If cats survive.

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This has absolutely nothing to do with just about anything I usually write about.

But I was watching this show recently about what would happen in the extremely unlikely event that something made humans but no other species go extinct. (They did not get into the near-impossibility of this scenario.) At first it was really depressing, but then they were showing how once all the cities were overgrown, housecats would take over living in the ruins off of all the small animals and birds that were now living there. (And they showed how cats already do that in some ruins.)

I know it sounds strange, but I could deal with the concept of extinction of the human race a lot better if I knew the cats were going to take over. I know that’s unlikely to happen — anything that would affect humans so drastically would affect other species as well — but if cats survive it seems less depressing.

About Mel Baggs

Hufflepuff. Came from the redwoods. Crochet or otherwise create constantly and compulsively. Write poetry and paint when I can. Physically and cognitively disabled. Anything you hear in the media or gossip is likely to be oversimplified at best and wildly inaccurate at worst, the only way to get to know me is to actually know me. I'm not really part of any online faction or another, even ones that claim me as a member. The thing in the world most important to me is having love and compassion for other people, although I don't always measure up to my own standards there by a longshot. And individual specific actions and situations and contexts matter a lot more to me than broadly-spoken abstract words and ideas about a topic. My father died a couple years ago and that has changed my life a lot in ways that are still evolving, but I wear a lot of his clothes and hats every day since he died and have shown no sign of stopping soon.

32 responses »

  1. I spent a HUGE amount of my childhood thinking about what would happen if humans became extinct. I used to read loads and loads of stuff about ecosystems, prehistoric creatures, mass extinctions, early human history, how humans domesticated animals, etc, and there was an illustrated book called “After Man” which was basically a speculative “future history” of what kind of animals would exist millions of years after humans went extinct.

    My fantasies didn’t usually go that far ahead, but usually centred on a plague or something that wiped out all or nearly all the humans (some blame must go to books like John Wyndham’s “Day of the Triffids” and Richard O’Brien’s “Z for Zachariah”, and films like “The Omega Man”, for that), but rather than centring on the few human survivors, mine would centre on the future ecosystem, with domestic animals evolving into wild versions, forests replacing cities, etc – packs of wild dogs hunting wild cows, stuff like that…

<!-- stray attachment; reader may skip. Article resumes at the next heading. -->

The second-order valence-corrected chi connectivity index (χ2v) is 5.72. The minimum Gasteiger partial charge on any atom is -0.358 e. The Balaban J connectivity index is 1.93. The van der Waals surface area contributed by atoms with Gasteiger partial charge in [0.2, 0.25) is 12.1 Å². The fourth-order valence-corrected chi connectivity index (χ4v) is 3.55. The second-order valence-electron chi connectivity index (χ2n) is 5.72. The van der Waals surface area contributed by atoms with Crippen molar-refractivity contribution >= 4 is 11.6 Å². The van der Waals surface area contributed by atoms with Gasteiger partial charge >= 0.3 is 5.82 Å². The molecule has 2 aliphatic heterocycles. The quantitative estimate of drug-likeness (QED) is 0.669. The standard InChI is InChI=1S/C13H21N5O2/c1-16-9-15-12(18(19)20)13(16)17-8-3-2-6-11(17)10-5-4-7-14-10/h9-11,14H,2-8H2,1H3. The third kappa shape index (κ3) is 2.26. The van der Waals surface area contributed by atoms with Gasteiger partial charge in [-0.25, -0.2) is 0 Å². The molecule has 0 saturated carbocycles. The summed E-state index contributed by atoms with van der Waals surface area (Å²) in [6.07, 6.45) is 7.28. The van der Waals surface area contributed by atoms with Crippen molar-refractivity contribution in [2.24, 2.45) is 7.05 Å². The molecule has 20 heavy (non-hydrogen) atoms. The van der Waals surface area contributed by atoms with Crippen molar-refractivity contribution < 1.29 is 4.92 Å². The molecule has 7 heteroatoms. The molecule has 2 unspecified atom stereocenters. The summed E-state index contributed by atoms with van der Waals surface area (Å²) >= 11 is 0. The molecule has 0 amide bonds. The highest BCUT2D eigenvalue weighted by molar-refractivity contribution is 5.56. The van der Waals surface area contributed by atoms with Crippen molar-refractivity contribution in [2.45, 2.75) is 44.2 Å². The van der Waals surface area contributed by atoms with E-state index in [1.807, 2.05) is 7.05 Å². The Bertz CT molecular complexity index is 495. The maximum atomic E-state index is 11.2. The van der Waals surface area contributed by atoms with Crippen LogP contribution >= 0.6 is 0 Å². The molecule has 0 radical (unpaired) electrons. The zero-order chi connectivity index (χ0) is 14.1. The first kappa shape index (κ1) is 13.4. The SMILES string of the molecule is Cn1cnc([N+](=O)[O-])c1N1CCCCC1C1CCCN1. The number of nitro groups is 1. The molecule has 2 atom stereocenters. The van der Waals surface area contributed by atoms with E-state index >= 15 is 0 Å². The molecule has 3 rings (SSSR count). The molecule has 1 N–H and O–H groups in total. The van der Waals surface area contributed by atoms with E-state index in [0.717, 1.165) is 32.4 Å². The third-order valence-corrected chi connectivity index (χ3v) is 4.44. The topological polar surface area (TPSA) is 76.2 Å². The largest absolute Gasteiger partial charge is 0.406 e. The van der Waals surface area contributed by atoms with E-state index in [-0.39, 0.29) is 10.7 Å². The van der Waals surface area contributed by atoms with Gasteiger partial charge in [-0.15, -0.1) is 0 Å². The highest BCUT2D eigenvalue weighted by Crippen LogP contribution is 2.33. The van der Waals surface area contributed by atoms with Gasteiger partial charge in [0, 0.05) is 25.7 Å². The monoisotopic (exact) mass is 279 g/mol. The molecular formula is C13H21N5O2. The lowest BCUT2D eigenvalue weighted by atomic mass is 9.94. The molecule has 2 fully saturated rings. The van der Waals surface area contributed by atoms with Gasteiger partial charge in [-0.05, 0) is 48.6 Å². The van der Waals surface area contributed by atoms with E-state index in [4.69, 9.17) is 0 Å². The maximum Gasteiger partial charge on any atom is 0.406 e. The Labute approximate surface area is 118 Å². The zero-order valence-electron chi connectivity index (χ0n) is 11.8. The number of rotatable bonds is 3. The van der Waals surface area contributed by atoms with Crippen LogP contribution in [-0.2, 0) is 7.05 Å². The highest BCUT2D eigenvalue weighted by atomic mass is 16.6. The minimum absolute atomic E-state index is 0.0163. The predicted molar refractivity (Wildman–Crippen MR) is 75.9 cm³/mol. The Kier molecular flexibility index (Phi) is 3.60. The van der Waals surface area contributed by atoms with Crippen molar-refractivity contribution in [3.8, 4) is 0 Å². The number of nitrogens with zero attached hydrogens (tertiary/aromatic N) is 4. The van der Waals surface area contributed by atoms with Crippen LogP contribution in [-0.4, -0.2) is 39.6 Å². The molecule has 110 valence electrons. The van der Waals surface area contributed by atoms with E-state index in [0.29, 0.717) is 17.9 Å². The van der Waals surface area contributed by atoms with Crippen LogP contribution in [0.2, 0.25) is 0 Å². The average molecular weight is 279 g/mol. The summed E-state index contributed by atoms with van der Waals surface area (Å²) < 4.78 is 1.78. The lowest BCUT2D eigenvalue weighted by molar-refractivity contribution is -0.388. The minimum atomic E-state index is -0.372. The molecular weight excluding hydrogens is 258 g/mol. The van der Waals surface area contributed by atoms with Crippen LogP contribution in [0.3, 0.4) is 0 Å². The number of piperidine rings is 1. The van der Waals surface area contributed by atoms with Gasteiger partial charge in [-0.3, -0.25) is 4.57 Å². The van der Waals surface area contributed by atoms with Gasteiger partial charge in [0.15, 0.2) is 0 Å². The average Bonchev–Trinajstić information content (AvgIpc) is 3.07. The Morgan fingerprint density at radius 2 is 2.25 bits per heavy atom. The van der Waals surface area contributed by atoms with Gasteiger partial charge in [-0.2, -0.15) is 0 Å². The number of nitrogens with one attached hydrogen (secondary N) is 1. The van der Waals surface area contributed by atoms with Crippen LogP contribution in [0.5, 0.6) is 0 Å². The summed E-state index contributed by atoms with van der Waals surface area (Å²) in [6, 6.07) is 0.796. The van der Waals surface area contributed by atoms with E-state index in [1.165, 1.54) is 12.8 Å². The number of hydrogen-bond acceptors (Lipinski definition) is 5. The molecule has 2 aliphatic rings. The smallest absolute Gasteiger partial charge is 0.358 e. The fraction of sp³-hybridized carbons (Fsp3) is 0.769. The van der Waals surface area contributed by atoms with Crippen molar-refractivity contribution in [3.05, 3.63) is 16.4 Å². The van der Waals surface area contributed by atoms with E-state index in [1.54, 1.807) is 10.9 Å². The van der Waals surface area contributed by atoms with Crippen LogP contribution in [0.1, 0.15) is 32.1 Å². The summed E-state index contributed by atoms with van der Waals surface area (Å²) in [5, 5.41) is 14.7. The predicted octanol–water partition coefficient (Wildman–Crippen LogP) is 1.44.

I also, whenever i am on a bus or a train, tend to imagine what would happen if there was some freakish disaster and the only people left alive in the world were the people on that bus or train, and they would have to repopulate the human race…

    I don’t actually know whether this is an autistic thing or not. But my fantasies of a world without human civilisation were usually comforting rather than depressing (probably because they originated before i cared about humans at all, when civilisation was just a mass of noise, taunting, crowds, etc, and wandering alone in the local countryside was the only “escape” from it for me… after puberty, when i started caring about and desiring the friendship of other human beings, the fantasies shifted to a small, family-like but equal, group surviving in the “empty world” after the disaster killed everyone else…)

  2. Which ruins did they show? Ever since my daughter (age 8 at the time) heard that hundreds of cats were allowed to live in some ruins in Rome, she’s wanted to go there. Apparently volunteers, including tourists, help maintain the area, and the cats lounge around on ancient columns.

  3. My guess is that in a devastating plague, there would be some with genetic resistance. That happened not only with the black death, but also with the even worse smallpox plague that killed a lot of American Indians. These things devastated the countries they happened in, but some people still survived. Which is one reason I think all this is unlikely.

    I read Z for Zachariah at one point. I had a special interest in dystopias and apocalyptic stories for a long time.

    I liked the idea of being somewhere without people, but I never liked the idea of various people dying, except at a point in a period of adolescent arrogance when I wished that a certain percentage of the population would drop dead painlessly and suddenly, and that I didn’t care if I was in it, because of overpopulation. But that’s different, and I eventually realized that was a bad idea.

    But… yeah. It was depressing not just for the humans dying, but them showing how all the books would decay and fall apart.